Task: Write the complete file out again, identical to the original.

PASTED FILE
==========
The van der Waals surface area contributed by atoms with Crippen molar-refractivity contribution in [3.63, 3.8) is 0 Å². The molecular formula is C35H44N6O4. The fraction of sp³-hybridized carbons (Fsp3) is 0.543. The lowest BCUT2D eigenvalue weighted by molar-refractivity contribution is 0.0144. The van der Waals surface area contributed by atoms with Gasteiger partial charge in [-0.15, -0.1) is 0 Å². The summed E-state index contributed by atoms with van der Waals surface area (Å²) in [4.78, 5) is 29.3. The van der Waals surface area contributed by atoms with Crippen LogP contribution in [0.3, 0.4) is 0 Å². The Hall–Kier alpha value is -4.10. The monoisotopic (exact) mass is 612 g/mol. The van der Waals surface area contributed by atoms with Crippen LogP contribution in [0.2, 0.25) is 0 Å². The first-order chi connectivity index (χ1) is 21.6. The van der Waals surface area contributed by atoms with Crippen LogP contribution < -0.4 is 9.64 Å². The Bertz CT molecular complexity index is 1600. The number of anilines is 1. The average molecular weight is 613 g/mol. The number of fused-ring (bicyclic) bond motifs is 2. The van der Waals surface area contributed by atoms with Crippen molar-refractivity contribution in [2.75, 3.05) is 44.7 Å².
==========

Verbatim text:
The van der Waals surface area contributed by atoms with Crippen molar-refractivity contribution in [3.63, 3.8) is 0 Å². The molecular formula is C35H44N6O4. The fraction of sp³-hybridized carbons (Fsp3) is 0.543. The lowest BCUT2D eigenvalue weighted by molar-refractivity contribution is 0.0144. The van der Waals surface area contributed by atoms with Gasteiger partial charge in [-0.15, -0.1) is 0 Å². The summed E-state index contributed by atoms with van der Waals surface area (Å²) in [4.78, 5) is 29.3. The van der Waals surface area contributed by atoms with Crippen LogP contribution in [0.3, 0.4) is 0 Å². The Hall–Kier alpha value is -4.10. The monoisotopic (exact) mass is 612 g/mol. The van der Waals surface area contributed by atoms with Crippen LogP contribution in [0.2, 0.25) is 0 Å². The first-order chi connectivity index (χ1) is 21.6. The van der Waals surface area contributed by atoms with Crippen LogP contribution < -0.4 is 9.64 Å². The Bertz CT molecular complexity index is 1600. The number of anilines is 1. The average molecular weight is 613 g/mol. The number of fused-ring (bicyclic) bond motifs is 2. The van der Waals surface area contributed by atoms with Crippen molar-refractivity contribution in [2.75, 3.05) is 44.7 Å².